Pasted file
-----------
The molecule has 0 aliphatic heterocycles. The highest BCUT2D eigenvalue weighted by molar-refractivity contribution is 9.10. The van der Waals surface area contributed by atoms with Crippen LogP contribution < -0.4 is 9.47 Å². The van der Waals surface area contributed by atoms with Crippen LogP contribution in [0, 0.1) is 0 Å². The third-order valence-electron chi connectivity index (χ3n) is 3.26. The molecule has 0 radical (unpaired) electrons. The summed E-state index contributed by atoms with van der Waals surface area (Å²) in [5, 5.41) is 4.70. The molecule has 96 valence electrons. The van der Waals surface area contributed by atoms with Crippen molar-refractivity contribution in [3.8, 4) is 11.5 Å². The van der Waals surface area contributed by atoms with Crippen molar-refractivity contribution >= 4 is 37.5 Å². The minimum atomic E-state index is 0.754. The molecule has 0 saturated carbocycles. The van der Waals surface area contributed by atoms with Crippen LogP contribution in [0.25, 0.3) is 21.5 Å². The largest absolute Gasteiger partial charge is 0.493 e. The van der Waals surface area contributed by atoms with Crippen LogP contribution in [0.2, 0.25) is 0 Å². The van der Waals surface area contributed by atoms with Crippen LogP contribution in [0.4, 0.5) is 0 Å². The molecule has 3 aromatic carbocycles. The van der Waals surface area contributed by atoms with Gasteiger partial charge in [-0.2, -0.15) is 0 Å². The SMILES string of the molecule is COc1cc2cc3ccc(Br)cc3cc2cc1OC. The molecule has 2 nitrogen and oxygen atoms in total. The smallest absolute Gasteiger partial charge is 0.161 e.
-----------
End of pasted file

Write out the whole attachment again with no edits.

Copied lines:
The molecule has 0 aliphatic heterocycles. The highest BCUT2D eigenvalue weighted by molar-refractivity contribution is 9.10. The van der Waals surface area contributed by atoms with Crippen LogP contribution < -0.4 is 9.47 Å². The van der Waals surface area contributed by atoms with Crippen LogP contribution in [0, 0.1) is 0 Å². The third-order valence-electron chi connectivity index (χ3n) is 3.26. The molecule has 0 radical (unpaired) electrons. The summed E-state index contributed by atoms with van der Waals surface area (Å²) in [5, 5.41) is 4.70. The molecule has 96 valence electrons. The van der Waals surface area contributed by atoms with Crippen molar-refractivity contribution in [3.8, 4) is 11.5 Å². The van der Waals surface area contributed by atoms with Crippen molar-refractivity contribution >= 4 is 37.5 Å². The minimum atomic E-state index is 0.754. The molecule has 0 saturated carbocycles. The van der Waals surface area contributed by atoms with Crippen LogP contribution in [0.25, 0.3) is 21.5 Å². The largest absolute Gasteiger partial charge is 0.493 e. The van der Waals surface area contributed by atoms with Crippen LogP contribution in [0.2, 0.25) is 0 Å². The van der Waals surface area contributed by atoms with Crippen LogP contribution in [0.4, 0.5) is 0 Å². The molecule has 3 aromatic carbocycles. The van der Waals surface area contributed by atoms with Gasteiger partial charge in [-0.2, -0.15) is 0 Å². The SMILES string of the molecule is COc1cc2cc3ccc(Br)cc3cc2cc1OC. The molecule has 2 nitrogen and oxygen atoms in total. The smallest absolute Gasteiger partial charge is 0.161 e.